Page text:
Marijuana business leaders must compete in a growing industry using age-old tactics that have worked when selling other consumer goods. One problem raised by marijuana users is that it is difficult to find a consistent product. For return customers, franchisee operators and other business owners know the importance of setting expectations, creating brands and logos and ensuring a quality product. How do these theories apply to the marijuana business? According to a recent article in the New York Times Magazine, marijuana businesses could improve their processes to create a better product, streamline goods, and improve their bottom-line.
The marijuana business is booming and American consumers interest is growing rapidly. Research shows that 38% of Americans have smoked marijuana and 7% use the product regularly. Despite any inconsistencies in the market place, Americans continue to pursue both legal and illegal sources. How does the industry comply with modern standards of capitalism? It may have to follow old routes and traditions to ensure quality and return-consumers. Our Los Angeles medical marijuana attorneys are experienced in handling the legal aspects of the marijuana industry. We are also abreast of trends and developments relevant to our clients and the marijuana-user community.
Though the product is not as accessible as other consumer goods, it is still important for businesses to present a predictable and reliable product. Author of the New York Times article suggests that business owners in the pot industry must improve to survive the challenges of modern day capitalism. When considering an open-market, pot is easy to grow and is relatively accessible, despite state and federal legal challenges. To prevent the value of a joint from plummeting, growers and investors in the industry must preserve the market.
The majority of pot in the United States still comes from illegal or semi-illegal farms and grow sites. Unlike other crops, including wheat or corn, strains of marijuana are less studied and understood. This makes them potentially more fallible and unpredictable as crops. There are a number of other inconsistencies that make marijuana harder to predict and tailor as a product ready for consumers. Some growers and industry have created processes, using heavy machinery and other devices that can streamline the process. With more growers and an increased, streamlined production, this could mean a decline in the prices of marijuana. Costs and prices are likely to fall if or when marijuana becomes legalized in other states. Some producers may create more sophisticated or refined products.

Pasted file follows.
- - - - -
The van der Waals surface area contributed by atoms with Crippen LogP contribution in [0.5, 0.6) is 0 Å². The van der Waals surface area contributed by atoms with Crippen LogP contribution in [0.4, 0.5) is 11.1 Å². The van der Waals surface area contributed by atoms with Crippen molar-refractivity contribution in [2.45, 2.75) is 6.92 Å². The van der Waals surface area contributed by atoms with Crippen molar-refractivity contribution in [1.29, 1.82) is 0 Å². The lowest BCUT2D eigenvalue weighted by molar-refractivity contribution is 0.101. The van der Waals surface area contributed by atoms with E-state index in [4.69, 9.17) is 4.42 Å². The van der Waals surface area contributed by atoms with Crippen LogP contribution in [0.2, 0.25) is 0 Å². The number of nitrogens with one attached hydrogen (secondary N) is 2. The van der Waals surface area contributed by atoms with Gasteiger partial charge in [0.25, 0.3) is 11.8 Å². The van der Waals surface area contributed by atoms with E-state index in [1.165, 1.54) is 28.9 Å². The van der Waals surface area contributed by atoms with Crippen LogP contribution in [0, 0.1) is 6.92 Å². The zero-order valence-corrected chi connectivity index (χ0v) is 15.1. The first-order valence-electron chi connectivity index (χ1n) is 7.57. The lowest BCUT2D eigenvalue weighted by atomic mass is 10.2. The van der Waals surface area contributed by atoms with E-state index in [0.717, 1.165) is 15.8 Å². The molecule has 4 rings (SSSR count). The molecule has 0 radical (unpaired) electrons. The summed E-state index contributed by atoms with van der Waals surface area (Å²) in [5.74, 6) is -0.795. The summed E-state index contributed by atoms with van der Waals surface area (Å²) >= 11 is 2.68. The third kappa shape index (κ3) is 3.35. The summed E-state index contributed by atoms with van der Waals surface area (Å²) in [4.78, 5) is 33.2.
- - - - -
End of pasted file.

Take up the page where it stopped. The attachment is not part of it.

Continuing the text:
Currently, since marijuana is not legal under federal law, there are no testing requirements to ensure potency. Individual growers must maintain their own standards and end product to lure and keep buyers. In short, all businesses will have to improve their business, sales and marketing tactics to stay ahead. American consumers are used to consistency and standards that can and will be applied to the marijuana market. In addition to staying ahead of the business curve, business owners must also be sure to keep proper documentation, comply with state laws and regulations, and ensure compliance to prevent liability.
The Los Angeles CANNABIS LAW Group represents growers, dispensaries, collectives, patients and those facing marijuana charges. Call us at 714-937-2050.
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